When I got divorced, I was in a bad state of denial. I pretended it didn’t hurt. That it didn’t affect me. I was okay. Everything was fine. No, I didn’t need help, but thank you for asking.
I was just going to carry on.
But that refusal to feel and process my emotions cost me a lot of time. And lot of money (well, a lot for me). And it cost me friendships. Because I withdrew. I pulled back into a shell, put up walls. Unable to find a happy path myself, I had a hard time watching others succeed. Their achievements seemed like an indictment of my own failures.
“If, on the other hand, you have a scarcity mindset, it's really hard to be happy no matter what you get or how rich you are or how good looking you are, because there's always somebody richer or better looking or whatever.” Ben Horowitz
“… Like, one of my no. 1 rules as an investor is as soon as my manager, if I find out that a manager is going through divorce, I redeem immediately. Because the emotional distraction that comes from divorce is so overwhelming. The idea that you could think straight for 60 seconds and be able to make a rational decision is impossible, particularly when their kids are involved. You can automatically subtract 10 to 20% from any manager if he is going through divorce.”
A few examples came to my mind: Soros’s self-described burn-out and “kind of identity crisis” which came after his first divorce and coincided with his split from his business partner Jim Rogers. Bill Ackman got divorced in 2016, in the wake of the Valeant collapse. Marc Rich blew $170 million trying to corner zinc the year his wife filed for divorce.
These are cherry-picked examples. Others got divorced without performance taking a hit (perhaps Ken Griffin, Chris Hohn). As was pointed out on Twitter, this might be more of an issue for “high intuition low repeatable process investors,” whose setup doesn’t allow for delegating key decisions.
It is also possible to imagine the reverse being true: a big drawdown leading to an emotional crisis and doubling-down of effort at work. Which could be the trigger to break an already brittle relationship.
But one manager in particular reminded me of my own situation: David Einhorn, who has stubbornly shorted a ‘bubble basket.’ As early as 2017, “the bubble basket was particularly frustrating.” (2017) “We have been accused of being stubborn, but one person’s stubbornness is another person’s discipline.” (2018). Einhorn got divorced in 2017.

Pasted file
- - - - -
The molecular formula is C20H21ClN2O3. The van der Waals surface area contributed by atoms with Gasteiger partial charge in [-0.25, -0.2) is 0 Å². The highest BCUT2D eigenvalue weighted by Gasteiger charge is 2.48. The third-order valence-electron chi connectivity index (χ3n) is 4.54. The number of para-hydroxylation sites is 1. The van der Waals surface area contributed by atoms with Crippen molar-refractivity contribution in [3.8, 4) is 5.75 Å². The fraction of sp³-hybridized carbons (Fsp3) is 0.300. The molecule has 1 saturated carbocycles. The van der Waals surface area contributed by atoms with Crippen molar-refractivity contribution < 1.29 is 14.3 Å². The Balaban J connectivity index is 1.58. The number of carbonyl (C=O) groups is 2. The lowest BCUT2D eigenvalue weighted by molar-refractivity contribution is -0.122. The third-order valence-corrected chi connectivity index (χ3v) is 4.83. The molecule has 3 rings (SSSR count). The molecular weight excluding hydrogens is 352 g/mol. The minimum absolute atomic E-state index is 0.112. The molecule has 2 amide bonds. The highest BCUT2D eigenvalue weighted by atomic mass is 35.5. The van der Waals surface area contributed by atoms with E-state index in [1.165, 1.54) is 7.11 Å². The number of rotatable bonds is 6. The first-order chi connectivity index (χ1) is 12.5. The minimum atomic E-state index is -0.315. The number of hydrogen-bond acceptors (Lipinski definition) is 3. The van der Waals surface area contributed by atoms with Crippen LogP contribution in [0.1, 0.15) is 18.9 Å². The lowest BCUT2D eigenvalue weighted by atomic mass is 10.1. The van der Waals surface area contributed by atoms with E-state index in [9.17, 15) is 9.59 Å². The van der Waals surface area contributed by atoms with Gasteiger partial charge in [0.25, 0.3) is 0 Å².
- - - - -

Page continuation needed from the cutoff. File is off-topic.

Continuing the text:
Because from my perch, I couldn’t see opportunity in markets. I didn’t want to see any of the good stuff. In my resentment I could only see the arrogance, carelessness, and corruption that came with an extended bull market. A never-ending party that I hadn’t attended. Whose joyful melodies I could hear in the distance. While I leaned out the window, staring at the skies, having one last cigarette puff before calling it a night.
I was stuck in a loop, wallowing in secret hope of judgement day. Time had become a flat circle. I was waiting for that cleansing crash to rectify the cosmic injustice.
Because then I could tell myself that I hadn’t been wrong after all. No, I hadn’t been stubborn and boneheaded – I had been patient and strong-willed. Downright noble in my resistance to temptation. The crash would have proven me right, allowed me to rationalize my decisions, protected my ego.
“Time is a flat circle. Everything we have done or will do we will do over and over and over again—forever.” True Detective
“There is nothing new in Wall Street. There can't be because speculation is as old as the hills. Whatever happens in the stock market today has happened before and will happen again.” Jesse Livermore
I’m back in touch with my friend now. He has a second baby on the way. They moved to a beautiful house. He has done well for himself.
I feel happy for him. No doubt, I wish I had done as well as him. Alas, I am healthy. And there is still time to inject myself into the world. And in the words of Peter Cundill, “there’s always something to do.” Unless you’re in denial of the stubborn facts of reality.
This is not a recommendation to buy, hold or sell any securities or other financial instruments and does not constitute an investment recommendation or investment advice. I’m merely highlighting people and companies worth learning about. I write purely for entertainment purposes. Always do your own research and consult your investment advisor. I may at any time transact in any of the securities mentioned.